Wednesday, March 2, 2011

Spring is in the Air!

And now that the weather is improving, early morning is where it’s at for photography. Birds are busy in the morning, and if you can get yourself out there with them, you may be rewarded with beautiful lighting.
Full sun conditions can be great for capturing the vibrancy of brilliant plumage and illuminating darkened forests. But bright sun can also produce unacceptable glare on reflective surfaces, high contrast and backlighting when the subject is facing the wrong direction. Full sun can also produce strong shadows that play havoc with your composition. Filtered sun or flat lighting conditions like overcast days are often more conducive to good photography.
While it might seem easier to photograph in the middle of a bright sunny day, more often than not you will be disappointed with the final images you download to your computer. Bright sun produces high contrast photos with deep shadows and areas of light that have blown out all color. Reflections and bounced light can ruin the shot, and colors will be less saturated.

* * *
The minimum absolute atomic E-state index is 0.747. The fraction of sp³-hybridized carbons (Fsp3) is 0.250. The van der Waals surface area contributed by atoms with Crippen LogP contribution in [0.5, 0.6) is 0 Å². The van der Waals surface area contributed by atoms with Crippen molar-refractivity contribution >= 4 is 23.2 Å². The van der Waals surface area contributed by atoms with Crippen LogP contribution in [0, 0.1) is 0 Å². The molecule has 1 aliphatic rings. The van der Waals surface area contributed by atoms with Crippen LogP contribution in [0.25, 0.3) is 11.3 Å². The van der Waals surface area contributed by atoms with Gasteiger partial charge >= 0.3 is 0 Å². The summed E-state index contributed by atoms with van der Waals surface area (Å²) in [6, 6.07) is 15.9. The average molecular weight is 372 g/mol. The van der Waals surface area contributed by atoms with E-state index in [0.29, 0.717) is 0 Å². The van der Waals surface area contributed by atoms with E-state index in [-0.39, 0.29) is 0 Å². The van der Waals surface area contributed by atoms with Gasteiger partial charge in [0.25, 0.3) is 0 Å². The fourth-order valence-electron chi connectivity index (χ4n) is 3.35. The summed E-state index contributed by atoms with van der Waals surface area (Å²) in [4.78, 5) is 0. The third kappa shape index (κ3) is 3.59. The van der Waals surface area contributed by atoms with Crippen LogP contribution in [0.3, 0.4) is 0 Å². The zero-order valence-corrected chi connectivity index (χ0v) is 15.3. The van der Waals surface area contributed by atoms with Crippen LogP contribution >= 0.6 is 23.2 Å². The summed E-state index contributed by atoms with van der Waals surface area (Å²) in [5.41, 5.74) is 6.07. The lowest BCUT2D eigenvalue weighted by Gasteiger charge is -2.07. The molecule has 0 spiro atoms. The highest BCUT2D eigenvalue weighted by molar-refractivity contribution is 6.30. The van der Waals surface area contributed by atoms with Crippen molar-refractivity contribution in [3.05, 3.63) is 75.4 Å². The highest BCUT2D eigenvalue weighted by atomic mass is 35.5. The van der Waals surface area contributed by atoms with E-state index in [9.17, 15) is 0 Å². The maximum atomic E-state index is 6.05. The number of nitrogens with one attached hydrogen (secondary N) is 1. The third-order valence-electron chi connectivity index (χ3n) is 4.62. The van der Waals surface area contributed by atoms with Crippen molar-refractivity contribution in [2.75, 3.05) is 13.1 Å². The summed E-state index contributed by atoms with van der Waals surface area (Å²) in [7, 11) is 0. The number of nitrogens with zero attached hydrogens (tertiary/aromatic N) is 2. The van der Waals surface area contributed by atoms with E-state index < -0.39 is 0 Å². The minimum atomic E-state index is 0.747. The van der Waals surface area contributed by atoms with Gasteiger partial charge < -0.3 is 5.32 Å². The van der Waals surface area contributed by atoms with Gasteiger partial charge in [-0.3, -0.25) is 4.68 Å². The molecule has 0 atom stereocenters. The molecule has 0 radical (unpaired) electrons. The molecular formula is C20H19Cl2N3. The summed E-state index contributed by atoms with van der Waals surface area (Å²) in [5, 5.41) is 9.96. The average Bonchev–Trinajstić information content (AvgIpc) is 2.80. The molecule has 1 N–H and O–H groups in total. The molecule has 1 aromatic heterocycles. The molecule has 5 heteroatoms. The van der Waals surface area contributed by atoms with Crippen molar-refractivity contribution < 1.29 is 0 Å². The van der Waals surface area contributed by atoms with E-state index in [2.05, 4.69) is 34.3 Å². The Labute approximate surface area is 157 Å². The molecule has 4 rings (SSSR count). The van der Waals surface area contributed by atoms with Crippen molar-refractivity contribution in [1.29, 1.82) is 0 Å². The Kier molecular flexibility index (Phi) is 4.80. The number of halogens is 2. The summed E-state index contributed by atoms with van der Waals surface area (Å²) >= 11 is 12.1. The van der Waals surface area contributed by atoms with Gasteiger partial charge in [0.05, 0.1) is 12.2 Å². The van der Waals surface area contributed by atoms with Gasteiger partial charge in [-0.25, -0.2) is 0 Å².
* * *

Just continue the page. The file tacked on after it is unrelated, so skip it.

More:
Make the effort to photograph early and late in the day. Birds are more active in the early morning hours and often late in the day as well. Get out on overcast and even drizzly days. This can often be the best light because it is even. There are fewer shadows, less reflective light, and the colors will be much more saturated. Make specific trial shoots in these different conditions in the same place and see for yourself.
Birds are often very active before, during and after storms. This year’s surprise 28” snow storm is a good example. Needless to say, here in Virginia, both we and the birds were ill-prepared for it. The birds in our yard never stopped feeding throughout the day and we kept going out to clear off the feeders and replace food for the ground foragers. But as the snow subsided and the sun came out, the photos were glorious.
Bottom line; to dramatically increase your success photography birds, get to know your birds, their habitat, and the environmental conditions where you can best capture them. And then get out there!

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